Paul Demko at Politics in Minnesota has a good piece laying out the new cast of characters running for metro area legislative seats. A sample: “Senate District 49: Democrats are energized by the prospect of taking over a seat held by retiring Sen. Geoff Michel. Three months ago it looked like Michel would be a lock for retaining his seat. He’s a prodigious fundraiser and won re-election by at least 13 percentage points in each of the last three election cycles. But that was before Michel got entangled in the scandal involving former Senate Majority Leader Amy Koch and her executive assistant, Michael Brodkorb. Facing an ethics complaint over his handling of the matter, Michel announced this month that he would not seek re-election. Three credible challengers — Melisa Lopez Franzen, Cynthia Bemis Abrams and Ann Swenson — are seeking the DFL endorsement. Franzen announced her candidacy well before Michel dropped his re-election plans and got a jump on her DFL counterparts in wooing delegates. She is an attorney for the Target Corp. making her first foray into electoral politics. Swenson has served on the Edina City Council since 2005. Before that, she spent 10 years on the city’s planning commission. … Lew Coffey, co-chairman of the GOP in the district, said they will likely delay endorsements four to six weeks. That’s because the retirements of Michel and Rep. Pat Mazorol caught Republicans off guard, and no official challengers have emerged for the open seats. … The district will almost certainly be a key battleground in 2012.”
Do we have an attorney willing to do pro bono work for a frustrated high school kid who needs a prom date? Paul Walsh of the Strib says: “An Oakdale high school senior is being prevented from bringing his chosen date — a porn actress — to prom. Mike Stone tweeted one member after another in that profession, seeking someone willing to go to the Tartan High School prom at Landmark Center in St. Paul. Megan Piper said on her Twitter account that she’d love to accompany the 18-year-old to his rite of passage May 12 as long as Stone paid for her transportation from California. Patty Phillips, superintendent of District 622, said Wednesday in a written statement that Piper would be unwelcome. ‘This prom date will not be allowed to attend the Tartan prom as her attendance would be prohibited under Tartan’s standard prom procedures and would be inconsistent with two school district policies,’ one covering visitors and the other addressing school-sponsored student activities. The visitor policy reads, in part, that access is allowed unless ‘the visit is not in the best interest of students, employees or the school district.’ The activities policy prohibits, among other things, any act that ‘substantially disrupts the orderly operation of school or school activities.’ ” Define “disrupt.”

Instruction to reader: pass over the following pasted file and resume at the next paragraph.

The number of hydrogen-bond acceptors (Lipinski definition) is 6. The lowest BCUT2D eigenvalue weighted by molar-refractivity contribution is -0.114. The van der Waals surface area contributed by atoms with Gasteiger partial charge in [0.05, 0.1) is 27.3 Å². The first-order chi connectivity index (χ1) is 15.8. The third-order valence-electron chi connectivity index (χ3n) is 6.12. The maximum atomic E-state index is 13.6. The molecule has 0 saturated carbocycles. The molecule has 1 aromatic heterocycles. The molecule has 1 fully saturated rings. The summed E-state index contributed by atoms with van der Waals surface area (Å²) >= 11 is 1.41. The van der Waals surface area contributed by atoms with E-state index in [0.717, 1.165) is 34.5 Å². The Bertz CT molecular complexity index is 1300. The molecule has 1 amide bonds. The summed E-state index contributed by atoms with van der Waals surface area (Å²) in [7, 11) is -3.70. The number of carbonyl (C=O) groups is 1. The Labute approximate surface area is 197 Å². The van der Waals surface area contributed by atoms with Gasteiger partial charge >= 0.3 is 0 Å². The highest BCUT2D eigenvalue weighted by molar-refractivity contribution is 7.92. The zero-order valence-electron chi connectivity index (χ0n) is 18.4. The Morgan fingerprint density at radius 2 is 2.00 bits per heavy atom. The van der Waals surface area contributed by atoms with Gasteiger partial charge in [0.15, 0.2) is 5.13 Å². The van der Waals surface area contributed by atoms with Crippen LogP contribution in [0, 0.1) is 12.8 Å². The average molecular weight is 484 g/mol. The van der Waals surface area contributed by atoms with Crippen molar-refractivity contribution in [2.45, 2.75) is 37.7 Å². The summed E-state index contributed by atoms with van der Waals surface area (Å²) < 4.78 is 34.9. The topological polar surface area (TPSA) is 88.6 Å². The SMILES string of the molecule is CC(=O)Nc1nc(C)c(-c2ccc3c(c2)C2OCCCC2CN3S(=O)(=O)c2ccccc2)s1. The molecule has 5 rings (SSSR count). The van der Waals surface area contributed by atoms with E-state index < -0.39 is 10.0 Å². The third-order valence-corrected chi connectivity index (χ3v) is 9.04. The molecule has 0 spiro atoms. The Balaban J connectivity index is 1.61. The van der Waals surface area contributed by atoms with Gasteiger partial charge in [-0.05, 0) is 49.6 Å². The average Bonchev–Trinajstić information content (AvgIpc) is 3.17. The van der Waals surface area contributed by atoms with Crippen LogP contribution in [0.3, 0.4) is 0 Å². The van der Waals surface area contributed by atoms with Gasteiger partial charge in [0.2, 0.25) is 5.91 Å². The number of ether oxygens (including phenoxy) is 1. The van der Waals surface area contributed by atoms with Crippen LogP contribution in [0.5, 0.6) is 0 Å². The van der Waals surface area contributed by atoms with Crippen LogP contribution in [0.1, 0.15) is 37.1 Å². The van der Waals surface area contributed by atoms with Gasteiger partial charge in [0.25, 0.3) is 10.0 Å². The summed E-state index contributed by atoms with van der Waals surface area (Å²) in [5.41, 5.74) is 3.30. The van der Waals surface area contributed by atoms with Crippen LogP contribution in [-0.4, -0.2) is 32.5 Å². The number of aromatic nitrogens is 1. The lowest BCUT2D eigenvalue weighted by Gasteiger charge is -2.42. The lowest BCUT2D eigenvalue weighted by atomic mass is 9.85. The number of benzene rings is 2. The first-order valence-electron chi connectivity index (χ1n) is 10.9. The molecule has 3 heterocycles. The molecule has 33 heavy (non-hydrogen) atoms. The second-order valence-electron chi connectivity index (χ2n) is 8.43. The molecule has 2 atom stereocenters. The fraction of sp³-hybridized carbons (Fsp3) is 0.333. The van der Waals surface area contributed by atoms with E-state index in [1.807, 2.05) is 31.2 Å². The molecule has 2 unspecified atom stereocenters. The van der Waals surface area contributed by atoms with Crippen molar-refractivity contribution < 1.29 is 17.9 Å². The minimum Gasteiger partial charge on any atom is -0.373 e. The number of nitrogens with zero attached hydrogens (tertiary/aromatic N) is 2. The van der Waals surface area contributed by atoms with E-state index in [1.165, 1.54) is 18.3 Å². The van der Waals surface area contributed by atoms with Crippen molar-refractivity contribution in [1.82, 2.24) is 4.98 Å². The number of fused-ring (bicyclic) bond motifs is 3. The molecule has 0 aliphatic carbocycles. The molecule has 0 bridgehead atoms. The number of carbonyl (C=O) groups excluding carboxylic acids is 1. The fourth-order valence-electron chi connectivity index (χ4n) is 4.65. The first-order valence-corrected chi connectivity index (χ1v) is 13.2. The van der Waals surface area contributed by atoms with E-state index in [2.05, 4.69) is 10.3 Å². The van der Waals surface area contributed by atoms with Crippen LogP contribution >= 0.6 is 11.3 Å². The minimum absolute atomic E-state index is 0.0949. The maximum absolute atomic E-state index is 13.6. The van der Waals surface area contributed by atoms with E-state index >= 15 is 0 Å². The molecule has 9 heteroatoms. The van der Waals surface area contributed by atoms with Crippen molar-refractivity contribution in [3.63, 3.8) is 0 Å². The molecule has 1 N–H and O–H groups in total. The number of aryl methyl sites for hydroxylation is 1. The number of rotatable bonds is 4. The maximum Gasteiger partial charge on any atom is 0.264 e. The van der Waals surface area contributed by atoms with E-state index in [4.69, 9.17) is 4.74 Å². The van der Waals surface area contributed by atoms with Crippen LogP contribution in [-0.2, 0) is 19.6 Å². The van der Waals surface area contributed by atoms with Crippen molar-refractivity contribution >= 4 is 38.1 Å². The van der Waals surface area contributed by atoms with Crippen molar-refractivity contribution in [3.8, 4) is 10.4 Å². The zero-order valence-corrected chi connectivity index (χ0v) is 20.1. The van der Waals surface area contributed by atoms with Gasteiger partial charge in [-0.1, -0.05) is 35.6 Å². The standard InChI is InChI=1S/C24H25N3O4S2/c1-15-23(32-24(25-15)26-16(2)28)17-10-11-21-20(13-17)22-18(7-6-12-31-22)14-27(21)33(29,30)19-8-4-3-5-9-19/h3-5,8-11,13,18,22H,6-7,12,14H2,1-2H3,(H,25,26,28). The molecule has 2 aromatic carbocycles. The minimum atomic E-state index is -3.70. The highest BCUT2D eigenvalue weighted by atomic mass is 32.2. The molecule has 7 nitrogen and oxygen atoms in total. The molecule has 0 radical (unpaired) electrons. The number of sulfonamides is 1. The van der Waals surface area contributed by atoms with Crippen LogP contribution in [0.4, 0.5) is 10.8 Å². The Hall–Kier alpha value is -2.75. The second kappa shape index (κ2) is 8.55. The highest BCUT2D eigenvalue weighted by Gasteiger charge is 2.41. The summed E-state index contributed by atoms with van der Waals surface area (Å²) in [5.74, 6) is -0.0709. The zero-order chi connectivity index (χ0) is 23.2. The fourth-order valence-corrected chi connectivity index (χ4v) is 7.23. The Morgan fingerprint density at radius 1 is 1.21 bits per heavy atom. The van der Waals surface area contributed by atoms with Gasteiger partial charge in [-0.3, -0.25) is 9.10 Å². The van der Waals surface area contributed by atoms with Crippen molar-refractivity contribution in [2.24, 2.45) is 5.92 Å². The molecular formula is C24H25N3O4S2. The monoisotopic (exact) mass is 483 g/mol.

Points for sheer, naked persistence … The Strib editorializes on the lofty values of “civic-minded fortitude,” “strategic investments” and “giving new life” as it admonishes the city council to stop listening to anti-stadium killjoys. Says the paper: “Minneapolis City Council members have a rare opportunity to make history by having the civic-minded fortitude to back a nearly $1 billion public-private investment that can pay dividends for the city and state for decades to come. … City Council members concerned about political fallout need to cut through the often inaccurate antistadium rhetoric and educate their constituents. The city’s contribution to the stadium is a no-new-taxes approach that actually would result in property tax relief. … The City Council can make a strategic investment in the 65,000-square-foot stadium — much like the Hennepin County Board did with Target Field and the Warehouse District — and give new life to the east end of a downtown that serves as the region’s most important economic engine. Plans call for a large public plaza, a block for tailgating and other amenities — all closely tied to the expanding light-rail system. With thoughtful urban planning and additional private investment, the new facility can do for Minneapolis what Lucas Oil Stadium has done for Indianapolis. … City Council members should not be asked to defend the economics of professional sports. The unfortunate reality is that public subsidies are almost always the price of admission for cities that want to attract or retain major-league teams.” Is it me or is this getting embarrassing?